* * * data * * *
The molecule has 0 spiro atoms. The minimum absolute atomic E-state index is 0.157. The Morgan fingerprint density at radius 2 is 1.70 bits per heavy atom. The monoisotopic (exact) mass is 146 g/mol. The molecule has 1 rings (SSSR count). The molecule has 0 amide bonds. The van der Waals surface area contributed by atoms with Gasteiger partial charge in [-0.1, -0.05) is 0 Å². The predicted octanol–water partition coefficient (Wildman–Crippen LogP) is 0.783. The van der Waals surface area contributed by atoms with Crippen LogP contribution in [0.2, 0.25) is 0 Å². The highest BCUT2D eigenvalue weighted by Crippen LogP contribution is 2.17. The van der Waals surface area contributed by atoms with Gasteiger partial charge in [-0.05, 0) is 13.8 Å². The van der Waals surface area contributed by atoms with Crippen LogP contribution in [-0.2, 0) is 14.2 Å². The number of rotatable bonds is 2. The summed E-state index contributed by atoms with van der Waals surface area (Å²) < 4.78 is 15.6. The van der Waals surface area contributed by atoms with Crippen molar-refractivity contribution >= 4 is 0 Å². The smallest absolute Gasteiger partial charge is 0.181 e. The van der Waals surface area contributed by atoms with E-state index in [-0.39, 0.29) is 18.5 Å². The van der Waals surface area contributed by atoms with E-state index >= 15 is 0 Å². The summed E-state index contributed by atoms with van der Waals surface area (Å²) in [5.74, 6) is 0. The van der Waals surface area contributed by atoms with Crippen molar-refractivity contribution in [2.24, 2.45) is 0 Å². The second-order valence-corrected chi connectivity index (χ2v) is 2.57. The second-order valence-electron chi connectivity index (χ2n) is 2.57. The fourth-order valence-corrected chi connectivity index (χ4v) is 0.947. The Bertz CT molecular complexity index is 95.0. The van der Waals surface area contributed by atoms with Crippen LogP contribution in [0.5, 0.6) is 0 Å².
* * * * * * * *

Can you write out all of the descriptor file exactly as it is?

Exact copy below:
The molecule has 0 spiro atoms. The minimum absolute atomic E-state index is 0.157. The Morgan fingerprint density at radius 2 is 1.70 bits per heavy atom. The monoisotopic (exact) mass is 146 g/mol. The molecule has 1 rings (SSSR count). The molecule has 0 amide bonds. The van der Waals surface area contributed by atoms with Gasteiger partial charge in [-0.1, -0.05) is 0 Å². The predicted octanol–water partition coefficient (Wildman–Crippen LogP) is 0.783. The van der Waals surface area contributed by atoms with Crippen LogP contribution in [0.2, 0.25) is 0 Å². The highest BCUT2D eigenvalue weighted by Crippen LogP contribution is 2.17. The van der Waals surface area contributed by atoms with Gasteiger partial charge in [-0.05, 0) is 13.8 Å². The van der Waals surface area contributed by atoms with Crippen LogP contribution in [-0.2, 0) is 14.2 Å². The number of rotatable bonds is 2. The summed E-state index contributed by atoms with van der Waals surface area (Å²) < 4.78 is 15.6. The van der Waals surface area contributed by atoms with Crippen molar-refractivity contribution >= 4 is 0 Å². The smallest absolute Gasteiger partial charge is 0.181 e. The van der Waals surface area contributed by atoms with E-state index in [-0.39, 0.29) is 18.5 Å². The van der Waals surface area contributed by atoms with E-state index >= 15 is 0 Å². The summed E-state index contributed by atoms with van der Waals surface area (Å²) in [5.74, 6) is 0. The van der Waals surface area contributed by atoms with Crippen molar-refractivity contribution in [2.24, 2.45) is 0 Å². The second-order valence-corrected chi connectivity index (χ2v) is 2.57. The second-order valence-electron chi connectivity index (χ2n) is 2.57. The fourth-order valence-corrected chi connectivity index (χ4v) is 0.947. The Bertz CT molecular complexity index is 95.0. The van der Waals surface area contributed by atoms with Crippen LogP contribution in [0.5, 0.6) is 0 Å².